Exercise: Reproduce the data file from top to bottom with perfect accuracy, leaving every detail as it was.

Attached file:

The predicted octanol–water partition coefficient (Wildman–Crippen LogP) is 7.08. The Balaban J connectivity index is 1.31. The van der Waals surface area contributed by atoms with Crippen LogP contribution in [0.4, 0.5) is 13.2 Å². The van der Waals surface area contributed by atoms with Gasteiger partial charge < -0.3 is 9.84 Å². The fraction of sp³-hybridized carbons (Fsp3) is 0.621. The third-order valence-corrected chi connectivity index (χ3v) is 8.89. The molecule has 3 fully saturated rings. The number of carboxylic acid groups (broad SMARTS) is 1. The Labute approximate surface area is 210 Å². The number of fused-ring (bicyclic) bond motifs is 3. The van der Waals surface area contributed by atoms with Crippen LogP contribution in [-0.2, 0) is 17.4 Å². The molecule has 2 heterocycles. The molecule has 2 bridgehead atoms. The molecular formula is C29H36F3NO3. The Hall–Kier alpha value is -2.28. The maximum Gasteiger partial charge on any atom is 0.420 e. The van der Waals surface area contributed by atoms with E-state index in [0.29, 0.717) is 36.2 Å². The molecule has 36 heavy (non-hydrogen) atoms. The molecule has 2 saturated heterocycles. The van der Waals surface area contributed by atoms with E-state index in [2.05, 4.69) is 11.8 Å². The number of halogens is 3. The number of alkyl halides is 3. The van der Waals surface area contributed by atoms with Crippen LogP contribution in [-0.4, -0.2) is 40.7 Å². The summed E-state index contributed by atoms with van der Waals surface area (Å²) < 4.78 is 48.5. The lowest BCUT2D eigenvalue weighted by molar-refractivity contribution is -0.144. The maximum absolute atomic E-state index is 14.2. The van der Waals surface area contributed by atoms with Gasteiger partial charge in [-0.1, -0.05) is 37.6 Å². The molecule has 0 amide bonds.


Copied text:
The predicted octanol–water partition coefficient (Wildman–Crippen LogP) is 7.08. The Balaban J connectivity index is 1.31. The van der Waals surface area contributed by atoms with Crippen LogP contribution in [0.4, 0.5) is 13.2 Å². The van der Waals surface area contributed by atoms with Gasteiger partial charge < -0.3 is 9.84 Å². The fraction of sp³-hybridized carbons (Fsp3) is 0.621. The third-order valence-corrected chi connectivity index (χ3v) is 8.89. The molecule has 3 fully saturated rings. The number of carboxylic acid groups (broad SMARTS) is 1. The Labute approximate surface area is 210 Å². The number of fused-ring (bicyclic) bond motifs is 3. The van der Waals surface area contributed by atoms with Crippen LogP contribution in [-0.2, 0) is 17.4 Å². The molecule has 2 heterocycles. The molecule has 2 bridgehead atoms. The molecular formula is C29H36F3NO3. The Hall–Kier alpha value is -2.28. The maximum Gasteiger partial charge on any atom is 0.420 e. The van der Waals surface area contributed by atoms with E-state index in [0.29, 0.717) is 36.2 Å². The molecule has 36 heavy (non-hydrogen) atoms. The molecule has 2 saturated heterocycles. The van der Waals surface area contributed by atoms with E-state index in [2.05, 4.69) is 11.8 Å². The number of halogens is 3. The number of alkyl halides is 3. The van der Waals surface area contributed by atoms with Crippen LogP contribution in [-0.4, -0.2) is 40.7 Å². The summed E-state index contributed by atoms with van der Waals surface area (Å²) < 4.78 is 48.5. The lowest BCUT2D eigenvalue weighted by molar-refractivity contribution is -0.144. The maximum absolute atomic E-state index is 14.2. The van der Waals surface area contributed by atoms with Gasteiger partial charge in [-0.1, -0.05) is 37.6 Å². The molecule has 0 amide bonds.